Wal-Mart caters to people with less money and there has long been a link between poverty and crime.

Criminologists have instead taken the additional step of implicating Wal-Mart in crime rates.

Communities across the United States saw decline in crime during the 1990s. Some said it was due to more abortions, others due to more police and a society less willing to coddle criminals. Scott Wolfe, assistant professor of criminology and criminal justice at the University of South Carolina, and David Pyrooz, assistant professor of criminal justice and criminology at Sam Houston State University, write in the British Journal of Criminology, says it had to do with Wal-Mart not being there. 

Mainstream media go cuckoo for weak observational studies so this should be a big hit.

As humanities scholars often do, they were determined to create a data basis for their personal and cultural beliefs, and because Wal-Mart puts up stores where it will reach its market, it was simple to transpose the crime rate of poor neighborhoods onto the company.

"The crime decline was stunted in counties where Wal-Mart expanded in the 1990s," says Wolfe. "If the corporation built a new store, there were 17 additional property crimes and 2 additional violent crimes for every 10,000 persons in a county." 

There you have it; correlation = causation. If there are terrorist attacks in Sochi during the Winter Olympics, we can blame them on the price of apples the same way.

They blame the "Wal-Mart effect", the belief that the company's influence retail prices creates crime, seemingly because people have more money to spend on other things.  Yet they say they don't intend to criticize Wal-Mart. We are to believe a title like "Rolling back prices and raising crime rates" for an article was data-driven.

They examone 3,109 U.S. counties in the 1990s, which saw falling crime rates nationally. During that decade Wal-Mart expanded in 767 of those counties. They matched the counties where Wal-Mart expanded with counties similar in where Wal-Mart avoided. They tracked the crime rates in those counties over time. 

"There is something unique about the counties that Wal-Mart selects," Wolfe says. "Wal-Mart tended to expand in counties with higher than average crime rates. These counties were more likely see Wal-Mart build even after accounting for crime-related predicators, such as poverty, unemployment, immigration, population structure and residential turnover.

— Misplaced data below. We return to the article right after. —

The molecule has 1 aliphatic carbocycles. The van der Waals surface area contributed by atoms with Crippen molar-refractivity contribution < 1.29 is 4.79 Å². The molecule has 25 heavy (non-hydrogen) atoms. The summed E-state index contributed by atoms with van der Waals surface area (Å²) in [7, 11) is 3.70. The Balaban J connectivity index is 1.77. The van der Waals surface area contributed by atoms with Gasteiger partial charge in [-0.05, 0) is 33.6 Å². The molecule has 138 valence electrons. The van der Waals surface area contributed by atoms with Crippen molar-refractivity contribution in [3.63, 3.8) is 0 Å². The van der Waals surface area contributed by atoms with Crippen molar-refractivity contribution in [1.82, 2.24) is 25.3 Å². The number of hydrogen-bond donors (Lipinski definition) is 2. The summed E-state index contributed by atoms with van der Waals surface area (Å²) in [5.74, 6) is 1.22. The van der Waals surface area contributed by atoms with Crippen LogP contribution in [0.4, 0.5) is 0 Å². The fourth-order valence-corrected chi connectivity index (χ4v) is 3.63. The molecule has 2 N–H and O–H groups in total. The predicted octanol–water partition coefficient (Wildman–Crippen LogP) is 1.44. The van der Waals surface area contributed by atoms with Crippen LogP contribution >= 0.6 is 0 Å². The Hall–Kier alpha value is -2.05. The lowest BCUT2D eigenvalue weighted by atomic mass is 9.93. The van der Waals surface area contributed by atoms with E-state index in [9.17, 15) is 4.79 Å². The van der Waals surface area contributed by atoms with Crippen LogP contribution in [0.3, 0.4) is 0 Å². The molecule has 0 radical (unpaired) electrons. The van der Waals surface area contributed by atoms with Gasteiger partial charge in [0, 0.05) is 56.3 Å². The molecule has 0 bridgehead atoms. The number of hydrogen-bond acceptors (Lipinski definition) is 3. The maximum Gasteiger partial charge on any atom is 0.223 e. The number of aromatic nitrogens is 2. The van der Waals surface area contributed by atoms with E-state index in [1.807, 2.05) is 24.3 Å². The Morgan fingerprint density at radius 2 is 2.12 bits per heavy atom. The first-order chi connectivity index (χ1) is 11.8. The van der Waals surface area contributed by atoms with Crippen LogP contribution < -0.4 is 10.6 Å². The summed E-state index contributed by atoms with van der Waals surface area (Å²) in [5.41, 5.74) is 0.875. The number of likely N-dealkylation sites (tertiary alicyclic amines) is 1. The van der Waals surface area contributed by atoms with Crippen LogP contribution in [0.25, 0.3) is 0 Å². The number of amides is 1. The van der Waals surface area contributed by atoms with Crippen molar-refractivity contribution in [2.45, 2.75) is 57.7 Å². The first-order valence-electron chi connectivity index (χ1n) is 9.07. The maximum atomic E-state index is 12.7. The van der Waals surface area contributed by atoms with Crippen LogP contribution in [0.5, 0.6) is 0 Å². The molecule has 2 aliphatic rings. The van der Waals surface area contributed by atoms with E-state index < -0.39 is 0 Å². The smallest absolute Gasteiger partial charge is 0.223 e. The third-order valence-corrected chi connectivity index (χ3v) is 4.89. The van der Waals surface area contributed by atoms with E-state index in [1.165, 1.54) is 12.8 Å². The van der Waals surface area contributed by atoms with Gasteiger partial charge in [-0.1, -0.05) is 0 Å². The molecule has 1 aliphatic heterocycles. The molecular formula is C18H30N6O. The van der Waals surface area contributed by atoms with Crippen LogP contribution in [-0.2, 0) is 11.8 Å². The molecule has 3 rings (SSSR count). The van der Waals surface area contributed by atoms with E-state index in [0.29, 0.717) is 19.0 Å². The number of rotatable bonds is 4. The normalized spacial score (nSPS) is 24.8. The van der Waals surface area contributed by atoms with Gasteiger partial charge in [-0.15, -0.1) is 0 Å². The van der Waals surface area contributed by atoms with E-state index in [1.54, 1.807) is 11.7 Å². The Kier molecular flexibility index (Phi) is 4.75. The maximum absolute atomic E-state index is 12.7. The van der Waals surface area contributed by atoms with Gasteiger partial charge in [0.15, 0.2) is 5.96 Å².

What does that mean? They invent a conspiracy tale that areas with higher crime will be less likely to protest Wal-Mart and so Wal-Mart is making its decisions based on that - and not its ability to make a profit. It's a good thing the authors are in academia and not business, because they have no idea how business actually works. Aside from rich people in Connecticut and California protesting everything, no one protested Wal-Mart in the 1990s.

"Counties with more social capital—citizens able and willing to speak up about the best interests of the community—tend to have lower crime rates," Pyrooz says. "Counties with more crime may have less social capital and, therefore, less ability to prevent Wal-Mart from building."

Even the phrase "less ability to prevent" oozes with agenda. Why would poor people protest Wal-Mart in the first place? 

The paper is a mish-mash of conjecture. They can't blame Wal-Mart for higher crime so they instead imply that crime rates would have dropped more if Wal-Mart never existed. Their findings didn't show that Wal-Mart growth corresponded with increases in poverty, economic disadvantage or other factors associated with crime yet they still blame the company for crime.

Wolfe says it is important to note that study stresses that Wal-Mart does not have a detrimental impact on all counties and that Wal-Mart growth can be beneficial in some communities, particularly those in economic distress. That's after stating that counties in economic distress have higher crime rates due to Wal-Mart opening a store.

 Article: "Rolling back prices and raising crime rates? The Wal-Mart effect on crime in the United States," in the British Journal of Criminology.